Throughout most of film history, it would have been inconceivable to mount a 95-minute mainstream film that took place entirely within the confines of a wooden coffin buried several feet underground. All hail the cell phone – with one of those gadgets helpfully stashed near his person, Ryan Reynolds is a one-man suspense movie. In Buried, an English-language film from Spanish director Rodrigo Cortes and writer Chris Sparling, he plays Paul Conroy, an American contractor who drove supply trucks across the Iraq desert until his convoy was ambushed by insurgents. He wakes up in a pine box – a fairly roomy one, actually – equipped with said phone and a few temperamental sources of light.
Call it … Iraqsploitation? The Middle Eastern angle is a brilliant hook for a story that would surely have seemed more forgettable if it took place in, say, the Arizona desert instead of a war zone. Sparling doesn’t shy away from downbeat political commentary, putting Conroy on the phone with a variety of unseen supporting players — the captor demanding a king’s ransom for his safe release, the wife he left back home, the British hostage specialist tasked with negotiating his freedom, and, perhaps most sinister of all, his employer’s HR department — who comment in various ways on the intractability of U.S. interventionism. Maybe you’d better call it No End in Sight: Grindhouse Edition, featuring a sad-sack American protagonist who’s in danger of literally choking to death on sand if he doesn’t run out of oxygen first.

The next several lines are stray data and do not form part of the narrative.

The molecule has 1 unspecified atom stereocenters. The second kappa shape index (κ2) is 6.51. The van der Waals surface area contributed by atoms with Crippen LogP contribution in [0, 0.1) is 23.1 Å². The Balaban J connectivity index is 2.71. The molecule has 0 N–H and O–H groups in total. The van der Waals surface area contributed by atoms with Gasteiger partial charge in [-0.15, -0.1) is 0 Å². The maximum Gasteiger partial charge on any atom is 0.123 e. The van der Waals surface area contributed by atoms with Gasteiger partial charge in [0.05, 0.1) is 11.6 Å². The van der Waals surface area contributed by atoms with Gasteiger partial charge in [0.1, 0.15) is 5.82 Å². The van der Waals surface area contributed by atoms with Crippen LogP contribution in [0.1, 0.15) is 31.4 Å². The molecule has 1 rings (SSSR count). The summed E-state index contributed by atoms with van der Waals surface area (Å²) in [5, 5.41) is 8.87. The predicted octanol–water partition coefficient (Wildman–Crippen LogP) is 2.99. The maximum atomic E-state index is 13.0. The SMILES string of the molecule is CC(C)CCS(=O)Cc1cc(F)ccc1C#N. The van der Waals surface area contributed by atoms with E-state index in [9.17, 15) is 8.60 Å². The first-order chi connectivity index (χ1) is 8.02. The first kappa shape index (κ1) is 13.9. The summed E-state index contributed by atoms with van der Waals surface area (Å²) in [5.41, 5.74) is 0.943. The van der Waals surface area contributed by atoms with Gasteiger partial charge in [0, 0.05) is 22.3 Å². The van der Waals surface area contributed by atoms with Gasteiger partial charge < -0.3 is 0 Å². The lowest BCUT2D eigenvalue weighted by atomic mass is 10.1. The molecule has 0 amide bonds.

Reynolds handles the role with everyman aplomb, although there are moments when his dialogue and delivery feel just a little too peppy, given the gravity of the situation. It’s not worth quibbling, though, when those are the same moments that lend his character a necessary humanity. Buried wouldn’t work at all if there were no sense of a real person in jeopardy up there on screen — no beats of humor, and poignancy — and when the screws really do start turning, Reynolds makes Paul’s increasingly frantic phone calls heartbreaking.
Cortes stages the action in a space that seems a little bit big for a coffin, but he makes the most of the closed-in setting, with showy trick shots like a slow 180-degree pan from head to toe and odd angles on the action that emphasize the painful contortions Paul goes through to position himself for various tasks, or to dispatch the unexpected intruder he faces around the film’s midpoint. (It’s all shot, natch, in 2.35:1, for maximum coffin-shaped screen action.) Amazingly, it almost never feels forced. Buried is inarguably a gimmick movie, but gimmicks work when they drive the drama. This one generates ample tension in a milieu that’s actually refreshing for the unrelenting tightness of its screen geography. Cleverly written and staged with plenty of wound-up energy, plus a climax that sucks the air out of the theater, Buried is a mean, stripped-down marvel.